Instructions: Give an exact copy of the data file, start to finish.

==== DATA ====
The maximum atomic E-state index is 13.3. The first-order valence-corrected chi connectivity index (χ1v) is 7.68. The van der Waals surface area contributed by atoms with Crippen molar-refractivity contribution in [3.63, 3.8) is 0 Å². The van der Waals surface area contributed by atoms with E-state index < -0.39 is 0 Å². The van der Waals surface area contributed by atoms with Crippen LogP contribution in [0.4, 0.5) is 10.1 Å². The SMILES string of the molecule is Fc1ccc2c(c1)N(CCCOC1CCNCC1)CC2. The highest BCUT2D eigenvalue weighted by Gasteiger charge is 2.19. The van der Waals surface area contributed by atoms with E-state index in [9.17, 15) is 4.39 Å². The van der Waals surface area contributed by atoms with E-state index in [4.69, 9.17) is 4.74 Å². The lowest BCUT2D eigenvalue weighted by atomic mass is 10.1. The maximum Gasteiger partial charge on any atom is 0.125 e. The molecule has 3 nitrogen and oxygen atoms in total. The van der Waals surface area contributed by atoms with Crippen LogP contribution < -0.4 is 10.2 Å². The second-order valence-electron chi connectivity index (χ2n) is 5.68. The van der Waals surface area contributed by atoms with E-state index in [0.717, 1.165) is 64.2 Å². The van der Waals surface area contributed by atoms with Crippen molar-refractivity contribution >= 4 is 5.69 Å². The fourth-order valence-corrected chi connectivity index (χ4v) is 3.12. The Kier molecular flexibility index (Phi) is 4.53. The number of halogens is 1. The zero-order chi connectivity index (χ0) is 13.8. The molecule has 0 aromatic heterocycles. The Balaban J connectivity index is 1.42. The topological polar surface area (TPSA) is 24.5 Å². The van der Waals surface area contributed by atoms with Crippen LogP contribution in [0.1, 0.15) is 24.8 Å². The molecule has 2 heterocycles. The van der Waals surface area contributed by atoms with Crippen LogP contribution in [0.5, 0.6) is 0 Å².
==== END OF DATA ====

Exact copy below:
The maximum atomic E-state index is 13.3. The first-order valence-corrected chi connectivity index (χ1v) is 7.68. The van der Waals surface area contributed by atoms with Crippen molar-refractivity contribution in [3.63, 3.8) is 0 Å². The van der Waals surface area contributed by atoms with E-state index < -0.39 is 0 Å². The van der Waals surface area contributed by atoms with Crippen LogP contribution in [0.4, 0.5) is 10.1 Å². The SMILES string of the molecule is Fc1ccc2c(c1)N(CCCOC1CCNCC1)CC2. The highest BCUT2D eigenvalue weighted by Gasteiger charge is 2.19. The van der Waals surface area contributed by atoms with E-state index in [9.17, 15) is 4.39 Å². The van der Waals surface area contributed by atoms with E-state index in [4.69, 9.17) is 4.74 Å². The lowest BCUT2D eigenvalue weighted by atomic mass is 10.1. The maximum Gasteiger partial charge on any atom is 0.125 e. The molecule has 3 nitrogen and oxygen atoms in total. The van der Waals surface area contributed by atoms with Crippen LogP contribution < -0.4 is 10.2 Å². The second-order valence-electron chi connectivity index (χ2n) is 5.68. The van der Waals surface area contributed by atoms with E-state index in [0.717, 1.165) is 64.2 Å². The van der Waals surface area contributed by atoms with Crippen molar-refractivity contribution >= 4 is 5.69 Å². The fourth-order valence-corrected chi connectivity index (χ4v) is 3.12. The Kier molecular flexibility index (Phi) is 4.53. The number of halogens is 1. The zero-order chi connectivity index (χ0) is 13.8. The molecule has 0 aromatic heterocycles. The Balaban J connectivity index is 1.42. The topological polar surface area (TPSA) is 24.5 Å². The van der Waals surface area contributed by atoms with Crippen LogP contribution in [0.1, 0.15) is 24.8 Å². The molecule has 2 heterocycles. The van der Waals surface area contributed by atoms with Crippen LogP contribution in [0.5, 0.6) is 0 Å².